Modern jewellers still play with the precious stone, as you’ll see in the designs below. Consider them as gift ideas for that December-born friend of yours; they can be a poetic way of showing that you want your bond to last as long as the beauty of the turquoise holds (hint: a very, very long time).

Header photo credit: Getty Images

Irene Neuwirth 'Classic' ring in turquoise, diamond and gold

Turquoise is often worn to add a vibrant pop of colour, and nothing demonstrates that better than this ‘Classic’ ring by Irene Neuwirth. The ring, handcrafted from 18-karat gold, features a smattering of tiny diamonds, but for once those precious gems take the backseat. That’s because the Los Angeles-based fine jewellery label had chosen to use a turquoise weighing a hefty 21.62 carats, procured from Arizona’s Kingman Mine. You’ll hardly need more jewellery to spruce up your look after putting this show-stopper on.

(Photo credit: Net-a-Porter)

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Tiffany & Co. 'Bone' cuff in turquoise and silver

Tiffany & Co.’s iconic Bone cuff is making a comeback now that it’s celebrating its 50th anniversary, and amongst the many versions now available is this design in sterling silver and turquoise. The cuff is as exquisitely carved and sculpted as Elsa Peretti first designed it, but the addition of the blue gem feels like an especially nice touch, given its significance to Tiffany & Co.

(Photo credit: Tiffany & Co.)

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Van Cleef & Arpels 'Hellébore' clip in diamond, lapis lazuli, turquoise and white gold

This Van Cleef & Arpels clip is perfect to gift this December. It features the Hellébore flower, the Christmas rose that blooms only in the heart of winter. Here, its petals are made with a delicate, openwork structure that allows light to pass through each diamond. This also brings out the intense blues of the lapiz lazuli and turquoise stones, both in-laid by hand.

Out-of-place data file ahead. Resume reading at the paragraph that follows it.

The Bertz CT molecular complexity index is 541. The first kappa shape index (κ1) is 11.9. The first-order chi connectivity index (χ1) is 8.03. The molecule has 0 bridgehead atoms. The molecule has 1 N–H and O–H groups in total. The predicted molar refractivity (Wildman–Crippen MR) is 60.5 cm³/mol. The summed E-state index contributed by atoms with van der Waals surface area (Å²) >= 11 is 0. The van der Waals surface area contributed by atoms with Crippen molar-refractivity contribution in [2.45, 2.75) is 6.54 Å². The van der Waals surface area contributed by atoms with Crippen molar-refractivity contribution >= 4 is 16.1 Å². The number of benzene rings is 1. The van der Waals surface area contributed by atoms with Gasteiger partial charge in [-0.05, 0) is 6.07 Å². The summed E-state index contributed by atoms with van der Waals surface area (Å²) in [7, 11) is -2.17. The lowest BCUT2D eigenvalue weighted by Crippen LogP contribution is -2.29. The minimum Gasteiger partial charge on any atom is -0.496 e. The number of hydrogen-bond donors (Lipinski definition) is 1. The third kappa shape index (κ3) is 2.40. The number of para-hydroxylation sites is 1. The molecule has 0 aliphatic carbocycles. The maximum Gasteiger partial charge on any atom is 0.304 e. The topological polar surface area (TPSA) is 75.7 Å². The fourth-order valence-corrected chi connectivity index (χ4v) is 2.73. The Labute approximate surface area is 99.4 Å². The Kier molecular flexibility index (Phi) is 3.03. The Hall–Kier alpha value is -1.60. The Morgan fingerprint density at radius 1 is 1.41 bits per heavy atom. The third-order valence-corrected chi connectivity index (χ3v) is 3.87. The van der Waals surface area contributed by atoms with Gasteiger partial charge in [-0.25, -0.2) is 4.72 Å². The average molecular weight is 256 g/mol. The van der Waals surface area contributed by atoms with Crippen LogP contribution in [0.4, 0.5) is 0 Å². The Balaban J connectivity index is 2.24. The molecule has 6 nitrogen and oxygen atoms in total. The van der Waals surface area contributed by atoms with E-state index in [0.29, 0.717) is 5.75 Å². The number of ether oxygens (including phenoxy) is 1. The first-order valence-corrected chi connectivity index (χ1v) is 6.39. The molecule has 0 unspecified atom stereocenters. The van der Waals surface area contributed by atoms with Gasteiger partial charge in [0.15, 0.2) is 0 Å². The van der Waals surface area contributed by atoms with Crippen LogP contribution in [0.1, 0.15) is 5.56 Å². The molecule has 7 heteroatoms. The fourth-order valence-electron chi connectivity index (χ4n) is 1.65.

(Photo credit: Van Cleef & Arpels)

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Bulgari 'Diva's Dream' necklace in turquoise, diamond and rose gold

Bulgari really leans into the flourishes of Art Deco with this necklace. See the fan-shaped pendant, boldly sculpted with turquoise, a gem that was heavily favoured in the Twenties. What makes it modern, though, is the use of 18-karat rose gold, which complements the vivid stone surprisingly well. Bulgari certainly has an eye for colour.

(Photo credit: Bulgari)

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Chaumet 'Hortensia Eden' earrings in pink gold, turquoise and diamond

Chaumet’s Hortensia Eden collection was inspired by an older collection that the French jeweller made for the Empress Joséphine and her daughter Hortense, who was named after the hydrangea. That’s why you’ll find the flower blooming across these pink gold earrings, with large turquoise petals and brilliant-cut diamonds. Get them for a loved one who deserves the royal treatment.

(Photo credit: Chaumet)

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Pameyla Cambe
Senior Writer
Pameyla Cambe is a fashion and jewellery writer who believes that style and substance shouldn't be mutually exclusive. She makes sense of the world through Gothic novels, horror films and music. Lots of music.